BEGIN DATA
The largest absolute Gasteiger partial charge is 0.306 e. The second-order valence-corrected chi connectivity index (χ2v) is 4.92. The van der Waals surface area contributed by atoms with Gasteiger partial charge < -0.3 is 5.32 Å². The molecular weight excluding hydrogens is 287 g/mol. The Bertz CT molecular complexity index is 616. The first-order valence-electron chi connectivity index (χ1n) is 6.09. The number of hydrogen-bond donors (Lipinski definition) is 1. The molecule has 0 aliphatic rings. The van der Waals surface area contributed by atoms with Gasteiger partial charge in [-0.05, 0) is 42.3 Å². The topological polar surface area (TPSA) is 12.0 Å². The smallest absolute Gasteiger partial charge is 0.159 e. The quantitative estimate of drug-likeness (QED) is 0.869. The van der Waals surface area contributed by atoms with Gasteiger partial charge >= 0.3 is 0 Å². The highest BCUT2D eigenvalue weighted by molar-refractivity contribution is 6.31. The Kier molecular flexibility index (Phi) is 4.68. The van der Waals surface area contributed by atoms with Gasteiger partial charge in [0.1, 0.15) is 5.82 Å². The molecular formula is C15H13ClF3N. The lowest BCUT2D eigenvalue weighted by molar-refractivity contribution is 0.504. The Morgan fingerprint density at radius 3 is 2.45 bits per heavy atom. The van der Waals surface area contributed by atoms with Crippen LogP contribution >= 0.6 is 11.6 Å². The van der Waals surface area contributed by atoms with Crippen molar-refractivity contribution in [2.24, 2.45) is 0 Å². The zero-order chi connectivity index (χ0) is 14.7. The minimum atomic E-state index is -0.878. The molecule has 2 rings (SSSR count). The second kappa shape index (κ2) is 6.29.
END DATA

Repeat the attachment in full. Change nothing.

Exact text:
The largest absolute Gasteiger partial charge is 0.306 e. The second-order valence-corrected chi connectivity index (χ2v) is 4.92. The van der Waals surface area contributed by atoms with Gasteiger partial charge < -0.3 is 5.32 Å². The molecular weight excluding hydrogens is 287 g/mol. The Bertz CT molecular complexity index is 616. The first-order valence-electron chi connectivity index (χ1n) is 6.09. The number of hydrogen-bond donors (Lipinski definition) is 1. The molecule has 0 aliphatic rings. The van der Waals surface area contributed by atoms with Gasteiger partial charge in [-0.05, 0) is 42.3 Å². The topological polar surface area (TPSA) is 12.0 Å². The smallest absolute Gasteiger partial charge is 0.159 e. The quantitative estimate of drug-likeness (QED) is 0.869. The van der Waals surface area contributed by atoms with Gasteiger partial charge >= 0.3 is 0 Å². The highest BCUT2D eigenvalue weighted by molar-refractivity contribution is 6.31. The Kier molecular flexibility index (Phi) is 4.68. The van der Waals surface area contributed by atoms with Gasteiger partial charge in [0.1, 0.15) is 5.82 Å². The molecular formula is C15H13ClF3N. The lowest BCUT2D eigenvalue weighted by molar-refractivity contribution is 0.504. The Morgan fingerprint density at radius 3 is 2.45 bits per heavy atom. The van der Waals surface area contributed by atoms with Crippen LogP contribution >= 0.6 is 11.6 Å². The van der Waals surface area contributed by atoms with Crippen molar-refractivity contribution in [2.24, 2.45) is 0 Å². The zero-order chi connectivity index (χ0) is 14.7. The minimum atomic E-state index is -0.878. The molecule has 2 rings (SSSR count). The second kappa shape index (κ2) is 6.29.